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“We see the dynamics of the gas and we like to be part of that solution .. or producing more gas, growing the gas business in Abu Dhabi through ADNOC,” Salem bin Ashoor told S&P Global Platts on the sidelines of the Middle East ExecutivePetroleum Conference in Abu Dhabi.
ADNOC is planning to become self-sufficient in gas production and eventually a net exporter of gas as it expands its production of the commodity. It has awarded stakes to international oil companies to help develop its gas deposits and boost output.
ADNOC LNG, which used to supply solely Japan until last year, is currently selling in spot markets and is looking formore customers, bin Ashoor said.
“In the last two years ADNOC LNG tried or changed their operating model to be more flexible to spot cargoes and that is a big shift,” he said. One company in Japan is buying the LNG from ADNOC LNG at a different quantity, he said, decliningto be more specific.
ADNOC is spending $45 billion with partners to boost its refining and petrochemical capacities at the industrial hub of Ruwais, west of the capital of Abu Dhabi. .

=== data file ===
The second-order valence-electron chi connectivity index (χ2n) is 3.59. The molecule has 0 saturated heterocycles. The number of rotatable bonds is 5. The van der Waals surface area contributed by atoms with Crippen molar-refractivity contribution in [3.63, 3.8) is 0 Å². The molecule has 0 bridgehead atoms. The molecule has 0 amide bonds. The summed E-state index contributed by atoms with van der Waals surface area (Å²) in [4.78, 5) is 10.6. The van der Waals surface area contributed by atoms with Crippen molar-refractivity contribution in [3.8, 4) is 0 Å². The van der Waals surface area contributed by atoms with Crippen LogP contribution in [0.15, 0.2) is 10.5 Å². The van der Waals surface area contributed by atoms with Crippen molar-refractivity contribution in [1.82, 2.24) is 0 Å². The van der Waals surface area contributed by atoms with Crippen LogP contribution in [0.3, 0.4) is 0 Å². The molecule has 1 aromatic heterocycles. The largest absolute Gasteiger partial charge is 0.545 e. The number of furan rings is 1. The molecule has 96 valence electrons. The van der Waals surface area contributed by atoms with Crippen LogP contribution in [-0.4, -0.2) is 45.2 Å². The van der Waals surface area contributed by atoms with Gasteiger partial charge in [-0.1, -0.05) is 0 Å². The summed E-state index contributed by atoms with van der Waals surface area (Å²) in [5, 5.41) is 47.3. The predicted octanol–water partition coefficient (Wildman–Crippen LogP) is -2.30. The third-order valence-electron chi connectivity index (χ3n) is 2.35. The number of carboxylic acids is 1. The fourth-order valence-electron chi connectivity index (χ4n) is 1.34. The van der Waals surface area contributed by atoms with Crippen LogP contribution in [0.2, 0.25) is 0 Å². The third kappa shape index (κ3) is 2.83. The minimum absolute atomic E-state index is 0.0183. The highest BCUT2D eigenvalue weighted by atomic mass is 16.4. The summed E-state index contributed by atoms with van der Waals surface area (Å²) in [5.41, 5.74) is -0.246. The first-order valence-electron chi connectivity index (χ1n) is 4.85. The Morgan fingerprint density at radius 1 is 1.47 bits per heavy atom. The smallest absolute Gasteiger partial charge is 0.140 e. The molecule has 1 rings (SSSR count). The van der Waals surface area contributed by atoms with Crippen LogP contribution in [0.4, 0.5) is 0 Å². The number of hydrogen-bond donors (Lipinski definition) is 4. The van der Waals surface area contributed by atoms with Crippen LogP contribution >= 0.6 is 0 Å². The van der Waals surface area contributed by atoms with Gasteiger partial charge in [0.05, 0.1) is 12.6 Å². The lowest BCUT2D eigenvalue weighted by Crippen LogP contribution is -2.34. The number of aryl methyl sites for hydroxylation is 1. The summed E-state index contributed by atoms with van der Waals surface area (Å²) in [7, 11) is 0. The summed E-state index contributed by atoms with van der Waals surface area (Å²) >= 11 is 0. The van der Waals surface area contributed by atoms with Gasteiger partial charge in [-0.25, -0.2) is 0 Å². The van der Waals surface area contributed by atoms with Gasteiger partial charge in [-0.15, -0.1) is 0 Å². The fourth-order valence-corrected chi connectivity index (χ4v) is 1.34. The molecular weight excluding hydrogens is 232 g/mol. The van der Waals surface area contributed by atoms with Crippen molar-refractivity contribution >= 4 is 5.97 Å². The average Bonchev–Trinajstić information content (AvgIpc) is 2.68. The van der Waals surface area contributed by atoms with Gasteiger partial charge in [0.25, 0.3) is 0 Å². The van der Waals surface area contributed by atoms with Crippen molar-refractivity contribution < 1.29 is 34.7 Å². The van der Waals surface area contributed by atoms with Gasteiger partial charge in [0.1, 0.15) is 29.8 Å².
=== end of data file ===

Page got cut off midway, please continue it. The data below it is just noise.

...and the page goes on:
State-owned companies are transforming themselves – not just to survive, but to thrive. Many NOCs are opening up, diversifying, driving a new wave of downstream development and trading businesses to reach new markets and evolve beyond just national champions.
BP is also interested in participating in petrochemical projects in Ruwais, bin Ashoor said.
“The change of concept of bringing more players into the downstream is significant,” he said. “You can see the transition in ADNOC’s mindset.”
BP is evaluating participation in ADNOC’s second oil and gas licensing round which was launched this year following its first ever round for six oil and gas blocks, he said.
Bids for the second round are due by the end of November, ADNOC’s head of upstream, Abdulmunim Saif Al Kindy said in May.
Abu Dhabi’s five blocks open for bidding – three of which are offshore and two onshore – are known as Offshore Block 3, Offshore Block 4, Offshore Block 5, Onshore Block 5 and Onshore Block 2, with the latter offering two separate licensingopportunities for conventional and unconventional oil and gas, respectively. In total, the five blocks comprise an area ofapproximately 34,000 km2.
“Definitely if there is a good size opportunity but also commercially rewarding (in the licensing round), we will be more than happy to do more in Abu Dhabi,” bin Ashoor said.
— Dania Saadi, firstname.lastname@example.org
— Edited by Claudia Carpenter,email@example.com
ADNOC is planning to become self-sufficient in gas production and eventually export gas as it expands its production of the commodity. It has awarded stakes to international oil companies to help develop its gas deposits and boost output